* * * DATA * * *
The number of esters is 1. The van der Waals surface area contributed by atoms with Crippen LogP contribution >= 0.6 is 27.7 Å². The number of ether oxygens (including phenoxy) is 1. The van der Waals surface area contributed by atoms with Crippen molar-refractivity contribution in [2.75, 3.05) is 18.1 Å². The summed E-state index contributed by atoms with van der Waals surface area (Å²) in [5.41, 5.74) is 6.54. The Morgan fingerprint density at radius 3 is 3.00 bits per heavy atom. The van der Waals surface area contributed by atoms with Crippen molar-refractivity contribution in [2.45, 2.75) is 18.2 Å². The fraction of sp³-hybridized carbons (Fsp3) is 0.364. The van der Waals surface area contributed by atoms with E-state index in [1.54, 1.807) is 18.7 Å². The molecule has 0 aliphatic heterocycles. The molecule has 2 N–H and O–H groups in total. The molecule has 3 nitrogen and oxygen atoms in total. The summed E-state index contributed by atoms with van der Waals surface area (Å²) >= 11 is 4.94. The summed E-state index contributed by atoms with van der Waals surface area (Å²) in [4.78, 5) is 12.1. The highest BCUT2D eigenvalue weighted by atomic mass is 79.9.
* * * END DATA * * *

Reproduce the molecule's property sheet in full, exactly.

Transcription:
The number of esters is 1. The van der Waals surface area contributed by atoms with Crippen LogP contribution >= 0.6 is 27.7 Å². The number of ether oxygens (including phenoxy) is 1. The van der Waals surface area contributed by atoms with Crippen molar-refractivity contribution in [2.75, 3.05) is 18.1 Å². The summed E-state index contributed by atoms with van der Waals surface area (Å²) in [5.41, 5.74) is 6.54. The Morgan fingerprint density at radius 3 is 3.00 bits per heavy atom. The van der Waals surface area contributed by atoms with Crippen molar-refractivity contribution in [2.45, 2.75) is 18.2 Å². The fraction of sp³-hybridized carbons (Fsp3) is 0.364. The van der Waals surface area contributed by atoms with E-state index in [1.54, 1.807) is 18.7 Å². The molecule has 0 aliphatic heterocycles. The molecule has 2 N–H and O–H groups in total. The molecule has 3 nitrogen and oxygen atoms in total. The summed E-state index contributed by atoms with van der Waals surface area (Å²) >= 11 is 4.94. The summed E-state index contributed by atoms with van der Waals surface area (Å²) in [4.78, 5) is 12.1. The highest BCUT2D eigenvalue weighted by atomic mass is 79.9.